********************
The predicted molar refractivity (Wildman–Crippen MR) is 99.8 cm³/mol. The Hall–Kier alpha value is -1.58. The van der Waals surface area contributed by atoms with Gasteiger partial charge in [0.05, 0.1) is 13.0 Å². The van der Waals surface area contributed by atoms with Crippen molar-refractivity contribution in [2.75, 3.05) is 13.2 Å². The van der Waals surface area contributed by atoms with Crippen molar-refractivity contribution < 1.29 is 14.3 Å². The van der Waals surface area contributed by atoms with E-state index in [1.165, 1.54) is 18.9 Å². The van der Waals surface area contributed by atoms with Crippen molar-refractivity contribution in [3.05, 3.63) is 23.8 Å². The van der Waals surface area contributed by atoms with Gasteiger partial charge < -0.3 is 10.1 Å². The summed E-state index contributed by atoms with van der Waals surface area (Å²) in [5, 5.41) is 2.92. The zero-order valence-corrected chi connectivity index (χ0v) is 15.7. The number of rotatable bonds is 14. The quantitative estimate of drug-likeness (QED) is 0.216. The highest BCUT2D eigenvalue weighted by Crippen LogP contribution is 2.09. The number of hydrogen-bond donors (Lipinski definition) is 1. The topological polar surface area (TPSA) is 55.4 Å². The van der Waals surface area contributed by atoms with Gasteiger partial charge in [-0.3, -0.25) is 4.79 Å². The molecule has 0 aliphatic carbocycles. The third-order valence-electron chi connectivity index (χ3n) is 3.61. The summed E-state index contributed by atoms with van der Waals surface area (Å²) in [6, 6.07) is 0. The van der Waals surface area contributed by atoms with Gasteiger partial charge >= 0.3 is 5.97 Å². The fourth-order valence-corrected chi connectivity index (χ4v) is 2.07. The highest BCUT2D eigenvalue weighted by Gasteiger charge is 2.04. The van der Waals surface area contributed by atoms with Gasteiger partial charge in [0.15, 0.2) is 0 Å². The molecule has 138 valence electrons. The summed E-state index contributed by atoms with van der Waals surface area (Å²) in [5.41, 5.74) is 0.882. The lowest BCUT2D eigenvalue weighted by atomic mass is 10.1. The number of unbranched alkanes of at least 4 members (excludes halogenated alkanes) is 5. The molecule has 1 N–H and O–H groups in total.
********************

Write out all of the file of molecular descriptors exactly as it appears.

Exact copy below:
The predicted molar refractivity (Wildman–Crippen MR) is 99.8 cm³/mol. The Hall–Kier alpha value is -1.58. The van der Waals surface area contributed by atoms with Gasteiger partial charge in [0.05, 0.1) is 13.0 Å². The van der Waals surface area contributed by atoms with Crippen molar-refractivity contribution in [2.75, 3.05) is 13.2 Å². The van der Waals surface area contributed by atoms with Crippen molar-refractivity contribution < 1.29 is 14.3 Å². The van der Waals surface area contributed by atoms with E-state index in [1.165, 1.54) is 18.9 Å². The van der Waals surface area contributed by atoms with Crippen molar-refractivity contribution in [3.05, 3.63) is 23.8 Å². The van der Waals surface area contributed by atoms with Gasteiger partial charge < -0.3 is 10.1 Å². The summed E-state index contributed by atoms with van der Waals surface area (Å²) in [5, 5.41) is 2.92. The zero-order valence-corrected chi connectivity index (χ0v) is 15.7. The number of rotatable bonds is 14. The quantitative estimate of drug-likeness (QED) is 0.216. The highest BCUT2D eigenvalue weighted by Crippen LogP contribution is 2.09. The number of hydrogen-bond donors (Lipinski definition) is 1. The topological polar surface area (TPSA) is 55.4 Å². The van der Waals surface area contributed by atoms with Gasteiger partial charge in [-0.3, -0.25) is 4.79 Å². The molecule has 0 aliphatic carbocycles. The third-order valence-electron chi connectivity index (χ3n) is 3.61. The summed E-state index contributed by atoms with van der Waals surface area (Å²) in [6, 6.07) is 0. The van der Waals surface area contributed by atoms with Gasteiger partial charge >= 0.3 is 5.97 Å². The fourth-order valence-corrected chi connectivity index (χ4v) is 2.07. The highest BCUT2D eigenvalue weighted by Gasteiger charge is 2.04. The van der Waals surface area contributed by atoms with Gasteiger partial charge in [0.15, 0.2) is 0 Å². The molecule has 138 valence electrons. The summed E-state index contributed by atoms with van der Waals surface area (Å²) in [5.41, 5.74) is 0.882. The lowest BCUT2D eigenvalue weighted by atomic mass is 10.1. The number of unbranched alkanes of at least 4 members (excludes halogenated alkanes) is 5. The molecule has 1 N–H and O–H groups in total.